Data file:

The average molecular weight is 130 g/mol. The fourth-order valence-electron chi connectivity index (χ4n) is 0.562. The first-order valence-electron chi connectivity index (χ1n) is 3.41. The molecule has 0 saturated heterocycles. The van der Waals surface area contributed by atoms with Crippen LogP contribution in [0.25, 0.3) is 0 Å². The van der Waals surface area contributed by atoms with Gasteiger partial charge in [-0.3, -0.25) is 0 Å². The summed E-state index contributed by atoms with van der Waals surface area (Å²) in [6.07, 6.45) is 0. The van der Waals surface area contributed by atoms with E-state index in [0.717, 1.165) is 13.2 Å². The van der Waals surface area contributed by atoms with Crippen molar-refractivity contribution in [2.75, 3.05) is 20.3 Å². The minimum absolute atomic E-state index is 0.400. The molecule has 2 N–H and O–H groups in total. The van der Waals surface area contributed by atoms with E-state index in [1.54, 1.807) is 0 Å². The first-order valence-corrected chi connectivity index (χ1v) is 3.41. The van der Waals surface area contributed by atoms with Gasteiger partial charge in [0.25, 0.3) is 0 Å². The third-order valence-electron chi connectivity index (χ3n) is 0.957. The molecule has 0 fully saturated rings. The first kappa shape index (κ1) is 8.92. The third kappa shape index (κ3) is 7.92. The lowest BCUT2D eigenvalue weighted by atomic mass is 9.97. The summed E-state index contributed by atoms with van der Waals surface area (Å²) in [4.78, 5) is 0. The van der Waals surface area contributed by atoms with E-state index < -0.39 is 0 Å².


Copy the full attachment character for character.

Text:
The average molecular weight is 130 g/mol. The fourth-order valence-electron chi connectivity index (χ4n) is 0.562. The first-order valence-electron chi connectivity index (χ1n) is 3.41. The molecule has 0 saturated heterocycles. The van der Waals surface area contributed by atoms with Crippen LogP contribution in [0.25, 0.3) is 0 Å². The van der Waals surface area contributed by atoms with Gasteiger partial charge in [-0.3, -0.25) is 0 Å². The summed E-state index contributed by atoms with van der Waals surface area (Å²) in [6.07, 6.45) is 0. The van der Waals surface area contributed by atoms with E-state index in [0.717, 1.165) is 13.2 Å². The van der Waals surface area contributed by atoms with Crippen molar-refractivity contribution in [2.75, 3.05) is 20.3 Å². The minimum absolute atomic E-state index is 0.400. The molecule has 2 N–H and O–H groups in total. The van der Waals surface area contributed by atoms with E-state index in [1.54, 1.807) is 0 Å². The first-order valence-corrected chi connectivity index (χ1v) is 3.41. The van der Waals surface area contributed by atoms with Gasteiger partial charge in [0.25, 0.3) is 0 Å². The third-order valence-electron chi connectivity index (χ3n) is 0.957. The molecule has 0 fully saturated rings. The first kappa shape index (κ1) is 8.92. The third kappa shape index (κ3) is 7.92. The lowest BCUT2D eigenvalue weighted by atomic mass is 9.97. The summed E-state index contributed by atoms with van der Waals surface area (Å²) in [4.78, 5) is 0. The van der Waals surface area contributed by atoms with E-state index < -0.39 is 0 Å².